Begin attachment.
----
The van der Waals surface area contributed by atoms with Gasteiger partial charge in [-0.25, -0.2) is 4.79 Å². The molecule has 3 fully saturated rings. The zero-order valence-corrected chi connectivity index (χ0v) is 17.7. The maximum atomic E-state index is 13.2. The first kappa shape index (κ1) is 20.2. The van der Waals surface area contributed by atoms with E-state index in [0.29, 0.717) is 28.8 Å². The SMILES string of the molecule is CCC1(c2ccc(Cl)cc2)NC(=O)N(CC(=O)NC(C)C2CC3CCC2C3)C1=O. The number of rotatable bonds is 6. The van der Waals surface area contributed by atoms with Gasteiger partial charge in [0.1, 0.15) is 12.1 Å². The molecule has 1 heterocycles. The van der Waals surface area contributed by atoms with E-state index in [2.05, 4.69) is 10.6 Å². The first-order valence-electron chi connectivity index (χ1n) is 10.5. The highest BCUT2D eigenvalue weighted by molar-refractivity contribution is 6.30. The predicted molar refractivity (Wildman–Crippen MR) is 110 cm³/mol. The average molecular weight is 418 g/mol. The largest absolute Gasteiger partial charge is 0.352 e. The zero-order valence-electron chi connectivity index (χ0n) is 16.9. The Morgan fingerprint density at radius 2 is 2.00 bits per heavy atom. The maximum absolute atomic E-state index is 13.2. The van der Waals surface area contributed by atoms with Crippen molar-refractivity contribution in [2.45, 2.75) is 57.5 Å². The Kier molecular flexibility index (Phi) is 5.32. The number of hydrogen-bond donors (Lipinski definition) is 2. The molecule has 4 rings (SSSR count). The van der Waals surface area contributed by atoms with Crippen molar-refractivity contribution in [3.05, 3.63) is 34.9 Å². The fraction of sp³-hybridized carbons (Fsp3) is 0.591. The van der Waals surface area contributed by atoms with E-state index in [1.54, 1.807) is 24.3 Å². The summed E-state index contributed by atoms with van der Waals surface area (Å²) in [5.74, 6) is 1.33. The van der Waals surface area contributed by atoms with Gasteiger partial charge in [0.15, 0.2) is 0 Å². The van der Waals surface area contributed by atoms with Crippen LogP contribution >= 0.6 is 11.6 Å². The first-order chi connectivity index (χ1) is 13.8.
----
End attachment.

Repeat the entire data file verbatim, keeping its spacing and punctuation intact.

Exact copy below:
The van der Waals surface area contributed by atoms with Gasteiger partial charge in [-0.25, -0.2) is 4.79 Å². The molecule has 3 fully saturated rings. The zero-order valence-corrected chi connectivity index (χ0v) is 17.7. The maximum atomic E-state index is 13.2. The first kappa shape index (κ1) is 20.2. The van der Waals surface area contributed by atoms with E-state index in [0.29, 0.717) is 28.8 Å². The SMILES string of the molecule is CCC1(c2ccc(Cl)cc2)NC(=O)N(CC(=O)NC(C)C2CC3CCC2C3)C1=O. The number of rotatable bonds is 6. The van der Waals surface area contributed by atoms with Gasteiger partial charge in [0.1, 0.15) is 12.1 Å². The molecule has 1 heterocycles. The van der Waals surface area contributed by atoms with E-state index in [2.05, 4.69) is 10.6 Å². The first-order valence-electron chi connectivity index (χ1n) is 10.5. The highest BCUT2D eigenvalue weighted by molar-refractivity contribution is 6.30. The predicted molar refractivity (Wildman–Crippen MR) is 110 cm³/mol. The average molecular weight is 418 g/mol. The largest absolute Gasteiger partial charge is 0.352 e. The zero-order valence-electron chi connectivity index (χ0n) is 16.9. The Morgan fingerprint density at radius 2 is 2.00 bits per heavy atom. The maximum absolute atomic E-state index is 13.2. The van der Waals surface area contributed by atoms with Crippen molar-refractivity contribution in [2.45, 2.75) is 57.5 Å². The Kier molecular flexibility index (Phi) is 5.32. The number of hydrogen-bond donors (Lipinski definition) is 2. The molecule has 4 rings (SSSR count). The van der Waals surface area contributed by atoms with Crippen molar-refractivity contribution in [3.05, 3.63) is 34.9 Å². The fraction of sp³-hybridized carbons (Fsp3) is 0.591. The van der Waals surface area contributed by atoms with E-state index in [1.54, 1.807) is 24.3 Å². The summed E-state index contributed by atoms with van der Waals surface area (Å²) in [5.74, 6) is 1.33. The van der Waals surface area contributed by atoms with Gasteiger partial charge in [0.15, 0.2) is 0 Å². The van der Waals surface area contributed by atoms with Crippen LogP contribution >= 0.6 is 11.6 Å². The first-order chi connectivity index (χ1) is 13.8.